Fact:  A lot of confusion arises because most people think that “listing” a debt is synonymous with “filing against” or “discharging” a debt, which is inaccurate.  Unfortunately, too many people do not disclose all of their debts as they should, and this causes big problems down the road.  Listing a debt on your bankruptcy schedules is NOT synonymous with having the debt discharged.  Whether a debt is discharged depends on the nature of the debt, not whether it was listed and disclosed.A non-dischargeable debt (such as a student loan or tax debt) is what it is.  You could file bankruptcy over and over again, and list your student loans on your bankruptcy petition each and every time.  Unless you can demonstrate the nearly impossible standard of undue hardship, those student loans are not going away.And a dischargeable debt (such as a credit card or medical bill) is what it is.  So many clients want to keep a particular store credit card, a credit card for making fuel purchases, or they don’t want to file against their favorite doctor.  But the bankruptcy is universal, and all unsecured debts are discharged, whether they were listed on schedules or not.

Stated another way, the Chapter 7 discharge is “good against the world,” including unscheduled creditors.  The discharge is said to be good against the world in the sense that it applies to all unscheduled debts except those that are expressly made nondischargeable by § 523.  In re Guseck, 310 B.R. 400, 402 (Bankr. E.D. Wis. 2004)

Nor does listing your home mortgage and auto loan mean that you are going to lose your house or car.  Most people get to pick and choose which secured debts they will reaffirm or surrender.  Listing secured creditors on your bankruptcy schedules is not itself an affirmation of intent.So if a debt will be discharged whether or not it is listed on schedules, or if a debt is non-dischargeable whether or not it is listed on schedules, then why is it is so important to list creditors on schedules?No matter who the creditor is – a non-dischargeable student loan, a dischargeable credit card, or a home mortgage you intend to reaffirm – they are all legally affected by your bankruptcy filing.  Your bankruptcy case automatically endows you and all of your creditors with certain rights and responsibilities.Disclosing all debts is a matter of proper notice and due process rights.  Each of your creditors is entitled to be made aware of your bankruptcy so that they can conform their behavior accordingly.  If their debt is dischargeable, they may be entitled to object to discharge if they can prove fraud.  Though student loans won’t be discharged, your lender is still required to not make collection attempts while the bankruptcy is pending.  And though you intend to reaffirm your home mortgage, the debt is technically dischargeable, so your lender needs to execute a reaffirmation agreement.And if your case is an “Asset Chapter 7” (non-exempt property available to the trustee to be sold for the benefit of unsecured creditors) or a Chapter 13 (which includes monthly plan payments to be redistributed among creditors), then all of your creditors have a right to know about the bankruptcy so they can file claims.Sure, there are other reasons to list all creditors.  (1)  So you get the full force and benefit of your automatic stay and discharge injunction protections.  (2)  Because your debt to income ratio, who your creditors are, and how much your creditors are owed (regardless of class) may very well have a material impact on your case and how it is administered.  (3)  Because keeping unsecured debts “out of bankruptcy” usually means you’re still making payments to them, which would suggest that you have been making preferential payments.But at the end of the day, it is primarily a due process issue.  Each and every one of your creditors, regardless of your intent to pay and regardless of dischargeability, will be affected by your bankruptcy case and have a right to know that you filed for bankruptcy.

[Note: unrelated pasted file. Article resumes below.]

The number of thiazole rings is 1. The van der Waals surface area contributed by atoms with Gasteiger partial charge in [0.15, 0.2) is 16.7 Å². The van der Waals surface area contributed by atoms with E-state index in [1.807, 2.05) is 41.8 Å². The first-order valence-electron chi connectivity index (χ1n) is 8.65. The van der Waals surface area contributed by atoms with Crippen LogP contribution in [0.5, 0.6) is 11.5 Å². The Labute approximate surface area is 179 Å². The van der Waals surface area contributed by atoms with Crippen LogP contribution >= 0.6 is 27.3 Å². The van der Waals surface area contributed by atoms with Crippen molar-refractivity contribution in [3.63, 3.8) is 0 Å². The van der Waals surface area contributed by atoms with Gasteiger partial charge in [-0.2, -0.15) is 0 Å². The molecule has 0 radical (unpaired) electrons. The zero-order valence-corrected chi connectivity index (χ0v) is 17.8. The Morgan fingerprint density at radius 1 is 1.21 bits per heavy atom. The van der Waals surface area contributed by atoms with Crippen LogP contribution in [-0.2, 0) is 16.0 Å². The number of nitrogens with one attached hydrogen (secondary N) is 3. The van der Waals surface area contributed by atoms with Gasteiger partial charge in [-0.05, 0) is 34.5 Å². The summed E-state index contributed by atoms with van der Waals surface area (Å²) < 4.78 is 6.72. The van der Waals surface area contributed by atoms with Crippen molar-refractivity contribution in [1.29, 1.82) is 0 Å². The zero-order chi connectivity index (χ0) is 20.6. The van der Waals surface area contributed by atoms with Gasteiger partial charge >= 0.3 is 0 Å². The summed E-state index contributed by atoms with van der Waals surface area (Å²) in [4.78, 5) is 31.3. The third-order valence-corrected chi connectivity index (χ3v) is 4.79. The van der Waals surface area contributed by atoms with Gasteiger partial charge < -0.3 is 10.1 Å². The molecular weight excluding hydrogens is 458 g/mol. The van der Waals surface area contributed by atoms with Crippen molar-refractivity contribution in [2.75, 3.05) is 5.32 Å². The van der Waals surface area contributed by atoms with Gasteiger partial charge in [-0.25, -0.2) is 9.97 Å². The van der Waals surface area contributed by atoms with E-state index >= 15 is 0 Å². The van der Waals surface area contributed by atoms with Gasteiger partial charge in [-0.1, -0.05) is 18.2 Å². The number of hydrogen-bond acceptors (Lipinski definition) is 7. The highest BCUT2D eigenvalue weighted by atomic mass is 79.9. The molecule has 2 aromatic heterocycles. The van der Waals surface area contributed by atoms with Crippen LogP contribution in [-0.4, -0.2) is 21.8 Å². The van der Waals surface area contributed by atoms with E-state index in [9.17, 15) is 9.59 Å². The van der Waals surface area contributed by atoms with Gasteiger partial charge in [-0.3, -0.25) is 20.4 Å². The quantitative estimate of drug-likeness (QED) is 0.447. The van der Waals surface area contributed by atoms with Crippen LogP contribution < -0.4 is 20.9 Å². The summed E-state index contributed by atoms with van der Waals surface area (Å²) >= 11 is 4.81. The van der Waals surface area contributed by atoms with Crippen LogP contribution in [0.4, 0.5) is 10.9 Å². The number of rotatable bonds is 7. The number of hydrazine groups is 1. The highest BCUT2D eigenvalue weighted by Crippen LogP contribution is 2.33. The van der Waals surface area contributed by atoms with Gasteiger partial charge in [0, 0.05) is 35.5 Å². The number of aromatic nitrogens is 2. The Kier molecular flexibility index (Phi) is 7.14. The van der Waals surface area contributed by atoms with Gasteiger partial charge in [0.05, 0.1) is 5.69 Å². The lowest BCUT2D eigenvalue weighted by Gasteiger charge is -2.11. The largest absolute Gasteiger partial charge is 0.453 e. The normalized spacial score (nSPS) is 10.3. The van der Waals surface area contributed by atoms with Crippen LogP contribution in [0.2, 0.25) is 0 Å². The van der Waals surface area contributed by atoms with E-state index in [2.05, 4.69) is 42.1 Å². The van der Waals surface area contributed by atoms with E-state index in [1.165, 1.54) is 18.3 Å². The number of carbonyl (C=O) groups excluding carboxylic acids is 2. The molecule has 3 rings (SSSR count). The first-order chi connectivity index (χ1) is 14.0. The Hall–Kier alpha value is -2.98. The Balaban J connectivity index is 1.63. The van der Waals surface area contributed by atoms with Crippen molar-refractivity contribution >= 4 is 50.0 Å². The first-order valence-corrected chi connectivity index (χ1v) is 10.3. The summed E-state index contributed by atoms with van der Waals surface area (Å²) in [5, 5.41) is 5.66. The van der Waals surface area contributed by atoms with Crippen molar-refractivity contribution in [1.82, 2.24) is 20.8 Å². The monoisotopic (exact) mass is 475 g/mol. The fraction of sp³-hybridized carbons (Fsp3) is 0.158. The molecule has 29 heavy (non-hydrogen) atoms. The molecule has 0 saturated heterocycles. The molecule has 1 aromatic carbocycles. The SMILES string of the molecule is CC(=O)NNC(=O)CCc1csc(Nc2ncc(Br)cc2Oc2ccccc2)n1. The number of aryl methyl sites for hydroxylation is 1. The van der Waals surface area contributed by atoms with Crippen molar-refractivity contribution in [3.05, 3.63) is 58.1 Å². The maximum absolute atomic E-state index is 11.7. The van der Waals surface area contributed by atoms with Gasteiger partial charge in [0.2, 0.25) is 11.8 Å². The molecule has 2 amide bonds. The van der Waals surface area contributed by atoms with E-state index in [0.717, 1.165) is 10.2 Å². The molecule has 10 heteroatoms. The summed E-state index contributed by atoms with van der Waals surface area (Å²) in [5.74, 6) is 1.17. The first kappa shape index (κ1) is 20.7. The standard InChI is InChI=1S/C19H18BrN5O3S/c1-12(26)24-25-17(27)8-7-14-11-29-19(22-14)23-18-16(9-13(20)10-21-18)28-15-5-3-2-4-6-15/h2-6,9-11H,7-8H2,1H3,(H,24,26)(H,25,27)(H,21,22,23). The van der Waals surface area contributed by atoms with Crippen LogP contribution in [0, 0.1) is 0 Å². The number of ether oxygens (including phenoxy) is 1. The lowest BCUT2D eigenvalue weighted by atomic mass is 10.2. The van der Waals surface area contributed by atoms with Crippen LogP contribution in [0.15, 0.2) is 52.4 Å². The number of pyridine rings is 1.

Want to find out what bankruptcy could mean for you?  Call (920) 490-6160 now to schedule a free consultation.

Taxes On-Time

Oftentimes, when an individual owes income taxes that they cannot afford to pay, they just decide not to file a tax return.  Ordinarily, I don’t give tax advice, because tax law is not my field of expertise.  Outside of bankruptcy, I don’t know if there is any advantage to not filing a return until you can afford to pay the debt.  However, an interesting case passed through my office the other day, and I’d like to share with you this brief cautionary tale.
The individual hadn’t filed taxes since 2006, because she knew she owed a lot of tax debt, but couldn’t afford to pay it.  She is now contemplating a Chapter 13 Bankruptcy to repay the tax debt she owes.  By law, she will need to file her taxes for – at minimum – 2007, 2008, 2009, and 2010 (and 2006 if she expects to deal with that debt).  The thing is, had she filed her taxes on-time, 2006 and 2007 would be treated as non-priority tax debt and potentially paid nothing in her Chapter 13 Plan.  Only her 2008, 2009, and 2010 taxes would have to be treated as priority and paid in full.  However, 11 USC 507(a)(8) – which defines income taxes as priority debts – will necessarily require that we treat 2006 and 2007 as priority as well, because taxes were late filed and not yet assessed.  Depending on how much tax she owes for those two years, that could easily bump up her plan payments hundreds of dollars per month.